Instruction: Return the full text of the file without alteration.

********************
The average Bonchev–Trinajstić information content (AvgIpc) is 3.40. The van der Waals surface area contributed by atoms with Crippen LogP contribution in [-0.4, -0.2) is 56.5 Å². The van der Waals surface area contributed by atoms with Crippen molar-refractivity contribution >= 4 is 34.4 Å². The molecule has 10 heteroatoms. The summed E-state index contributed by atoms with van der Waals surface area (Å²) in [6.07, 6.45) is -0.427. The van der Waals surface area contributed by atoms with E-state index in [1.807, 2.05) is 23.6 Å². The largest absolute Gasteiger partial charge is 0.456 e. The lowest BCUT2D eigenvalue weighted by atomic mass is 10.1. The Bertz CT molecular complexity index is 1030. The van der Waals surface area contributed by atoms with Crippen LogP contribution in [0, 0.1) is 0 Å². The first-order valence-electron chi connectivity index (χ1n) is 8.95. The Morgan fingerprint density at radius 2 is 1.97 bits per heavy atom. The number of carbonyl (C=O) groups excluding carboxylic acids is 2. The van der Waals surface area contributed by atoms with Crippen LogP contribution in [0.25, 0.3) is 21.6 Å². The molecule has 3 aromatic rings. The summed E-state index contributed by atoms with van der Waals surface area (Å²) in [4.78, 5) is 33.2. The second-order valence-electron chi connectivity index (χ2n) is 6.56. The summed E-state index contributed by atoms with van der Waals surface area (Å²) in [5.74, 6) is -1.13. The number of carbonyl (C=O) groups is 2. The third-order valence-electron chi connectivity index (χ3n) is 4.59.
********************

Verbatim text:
The average Bonchev–Trinajstić information content (AvgIpc) is 3.40. The van der Waals surface area contributed by atoms with Crippen LogP contribution in [-0.4, -0.2) is 56.5 Å². The van der Waals surface area contributed by atoms with Crippen molar-refractivity contribution >= 4 is 34.4 Å². The molecule has 10 heteroatoms. The summed E-state index contributed by atoms with van der Waals surface area (Å²) in [6.07, 6.45) is -0.427. The van der Waals surface area contributed by atoms with E-state index in [1.807, 2.05) is 23.6 Å². The largest absolute Gasteiger partial charge is 0.456 e. The lowest BCUT2D eigenvalue weighted by atomic mass is 10.1. The Bertz CT molecular complexity index is 1030. The van der Waals surface area contributed by atoms with Crippen LogP contribution in [0, 0.1) is 0 Å². The first-order valence-electron chi connectivity index (χ1n) is 8.95. The Morgan fingerprint density at radius 2 is 1.97 bits per heavy atom. The number of carbonyl (C=O) groups excluding carboxylic acids is 2. The van der Waals surface area contributed by atoms with Crippen LogP contribution in [0.25, 0.3) is 21.6 Å². The molecule has 3 aromatic rings. The summed E-state index contributed by atoms with van der Waals surface area (Å²) in [4.78, 5) is 33.2. The second-order valence-electron chi connectivity index (χ2n) is 6.56. The summed E-state index contributed by atoms with van der Waals surface area (Å²) in [5.74, 6) is -1.13. The number of carbonyl (C=O) groups is 2. The third-order valence-electron chi connectivity index (χ3n) is 4.59.